Advances in the metaverse and quantum computing are enabling possibilities unthinkable even a few years ago, with even more rapid changes to come
Although the two-day COMPUTEX Forum concluded today, its last session beckoned toward the future, as NVIDIA and IBM shared technologies at the razer edge of what’s possible, already available today.
To speak on their relative advancements in the metaverse and quantum computing, COMPUTEX organizer the Taiwan External Trade Development Council (TAITRA) invited to the virtual stage Richard Kerris, head of WW developer relations and general manager for Omniverse at NVIDIA, and Norishige Morimoto, CTO and vice president of IBM Japan.
“3D workflows have become essential across all sorts of industries,” including architecture, robotics, product design and more, Kerris said, with projects getting bigger all the time.
Imagine an animation studio with hundreds of artists, all working on the same project. Some people might be using Maya while others are in Substance Painter, some across the room and others across the world. Every time they want to share between platforms, they need to export, wasting time and opening the door to frustrating compatibility issues. Add to that the size of the data set they are working with, and the problem becomes exponentially more difficult.
Yet even with these challenges, 3D workflows will increasingly come to characterize the way work is done.
“We believe that anything that will be built will be visualized, anything that moves will be autonomous and anything that’s autonomous will be simulated,” Kerris said. “Rather than go to the expense of building something in the physical world, why not build it in the synthetic world? Learn what it’s going to look like, learn how things are going to affect it,” such as the way light hits a building or robots move across a factory floor. Tweaks could be made in the virtual world free of charge, and hundreds of robots trained at once rather than one by one.
To make this ideal a reality, NVIDIA created the Omniverse. This RTX-based platform allows 3D creators to collaborate on projects in real time, regardless of where they are, the size of the data they are working with or what tools they are using.
Numerous partners across industries are already learning the value of the Omniverse. In architecture, Kohn Pedersen Fox (KPF) is testing how weather and sun will affect buildings, while Woods Bagot is simulating how buildings will affect the landscape. Ericsson is modeling the most efficient places to install 5G nodes. Even systems as large as BMW’s factories are being simulated in Omniverse, while WPP has digitized entire filming locations.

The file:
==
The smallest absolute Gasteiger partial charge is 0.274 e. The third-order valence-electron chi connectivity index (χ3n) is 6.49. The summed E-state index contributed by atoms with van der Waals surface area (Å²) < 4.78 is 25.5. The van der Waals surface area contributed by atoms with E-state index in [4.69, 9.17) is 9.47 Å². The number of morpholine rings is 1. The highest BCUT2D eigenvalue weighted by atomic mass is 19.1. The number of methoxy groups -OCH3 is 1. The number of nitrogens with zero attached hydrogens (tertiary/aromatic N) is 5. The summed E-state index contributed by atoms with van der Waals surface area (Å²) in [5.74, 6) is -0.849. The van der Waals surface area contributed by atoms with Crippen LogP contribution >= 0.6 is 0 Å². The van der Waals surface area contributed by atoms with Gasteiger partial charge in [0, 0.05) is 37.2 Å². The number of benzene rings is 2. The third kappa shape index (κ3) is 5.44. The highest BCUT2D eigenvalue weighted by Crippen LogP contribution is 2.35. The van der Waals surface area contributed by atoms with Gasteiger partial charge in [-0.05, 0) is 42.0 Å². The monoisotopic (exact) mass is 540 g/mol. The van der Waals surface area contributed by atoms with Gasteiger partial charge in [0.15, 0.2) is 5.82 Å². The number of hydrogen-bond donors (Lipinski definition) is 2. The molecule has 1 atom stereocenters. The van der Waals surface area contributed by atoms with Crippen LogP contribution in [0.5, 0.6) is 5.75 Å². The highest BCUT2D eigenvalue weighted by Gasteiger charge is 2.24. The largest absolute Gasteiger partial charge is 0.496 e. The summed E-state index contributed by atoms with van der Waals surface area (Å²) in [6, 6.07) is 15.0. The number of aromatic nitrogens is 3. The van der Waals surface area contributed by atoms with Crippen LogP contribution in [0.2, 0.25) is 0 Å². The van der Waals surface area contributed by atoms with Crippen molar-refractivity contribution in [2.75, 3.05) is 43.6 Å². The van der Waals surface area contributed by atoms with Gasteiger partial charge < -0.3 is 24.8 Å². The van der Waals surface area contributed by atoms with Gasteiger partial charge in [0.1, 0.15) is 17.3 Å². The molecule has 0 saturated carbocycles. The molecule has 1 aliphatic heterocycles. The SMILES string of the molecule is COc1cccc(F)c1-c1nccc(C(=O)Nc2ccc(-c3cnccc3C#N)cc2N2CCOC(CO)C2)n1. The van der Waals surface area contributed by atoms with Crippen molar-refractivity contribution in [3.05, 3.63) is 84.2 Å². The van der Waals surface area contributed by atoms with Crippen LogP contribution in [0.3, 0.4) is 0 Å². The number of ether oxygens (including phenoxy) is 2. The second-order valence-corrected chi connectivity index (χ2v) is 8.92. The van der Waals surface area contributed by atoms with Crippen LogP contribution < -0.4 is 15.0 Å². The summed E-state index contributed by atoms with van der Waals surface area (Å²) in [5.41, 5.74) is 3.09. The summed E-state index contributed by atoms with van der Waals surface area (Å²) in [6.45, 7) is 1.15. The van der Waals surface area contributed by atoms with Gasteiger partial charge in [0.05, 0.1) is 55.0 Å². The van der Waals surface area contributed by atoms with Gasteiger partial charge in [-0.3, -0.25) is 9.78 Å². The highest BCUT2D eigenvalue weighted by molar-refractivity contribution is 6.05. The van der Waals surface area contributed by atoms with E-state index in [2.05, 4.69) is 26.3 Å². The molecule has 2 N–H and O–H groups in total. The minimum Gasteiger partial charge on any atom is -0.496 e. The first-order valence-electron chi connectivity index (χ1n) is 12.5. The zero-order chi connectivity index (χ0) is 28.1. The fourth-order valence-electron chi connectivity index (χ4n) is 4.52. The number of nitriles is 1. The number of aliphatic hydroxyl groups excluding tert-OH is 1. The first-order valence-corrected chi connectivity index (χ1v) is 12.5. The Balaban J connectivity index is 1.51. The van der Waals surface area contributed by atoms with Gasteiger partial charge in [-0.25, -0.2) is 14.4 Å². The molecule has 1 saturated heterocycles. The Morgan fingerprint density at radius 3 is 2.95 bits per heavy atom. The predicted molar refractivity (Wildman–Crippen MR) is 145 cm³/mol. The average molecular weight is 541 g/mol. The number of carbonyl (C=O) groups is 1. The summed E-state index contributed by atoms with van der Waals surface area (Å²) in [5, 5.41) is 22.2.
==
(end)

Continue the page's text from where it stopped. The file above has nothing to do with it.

“In the future, more content and more experiences will be done in the virtual world than in the physical world,” Kerris said, with Omniverse offering a connector between them.
The forum then turned to Morimoto from IBM, whose work on quantum computing promises unlimited possibilities that are to be achievable sooner than we think.
Advancements in computing have traditionally been driven by transistor shrinkage, over a half century dwindling from micrometer to nanometer, and now with IBM’s new 2nm node, transistors are being produced that are half the diameter of a coronavirus.
“However, that alone is not enough,” he said. While powerful, today’s machines are only able to process what Morimoto called “narrow AI,” meaning deep learning that requires a complete and accurate data set with only one answer. “Instead, we need to focus on much broader capabilities of AI: broad AI” unbounded by these limitations.
Even with continually improving semiconductors, “it’s very clear that human beings are going to run out of computation power really soon, so we need to come up with a third element of future computing: quantum,” he said.
As opposed to traditional bits, the qubits that power quantum computing are able to present many probabilistic states simultaneously, not just a 1 or a 0, while entanglement can link different qubits together, no matter how far apart they are. Already, quantum computers have more than 20 types of logic gates as compared with seven in traditional computing, enabling far more complex algorithms.
“All this may sound very complicated, but from a user point of view, it’s just as simple as running a piece of software,” Morimoto said.
However, there is still a lot of work to do, marked primarily by hardware scaling and programming challenges.
The first issue is cooling. At 15 millikelvin, the bottom of the dilution fridge that houses quantum chips is “the coolest place in the universe, ever,” Morimoto said.
Yet the core of quantum computing, the chip itself, is developing quickly. IBM in 2019 set out a roadmap to double the number of qubits on a chip every year, but with a jump from this year’s 127 qubit Eagle to a 1,121 qubit chip by 2023, the company is far ahead of schedule.
The quantum era is just getting started. As of March, IBM’s quantum network had 250,000 users and more than 30 quantum computers, and the network is growing fast, with a 10-year research partnership signed with the Cleveland Clinic, additional Quantum Hubs planned and commercial machines to find homes in Germany and Japan.
“If you can do this with today’s quantum computers, what will be possible, two years later, three years later, five years later?” Morimoto said.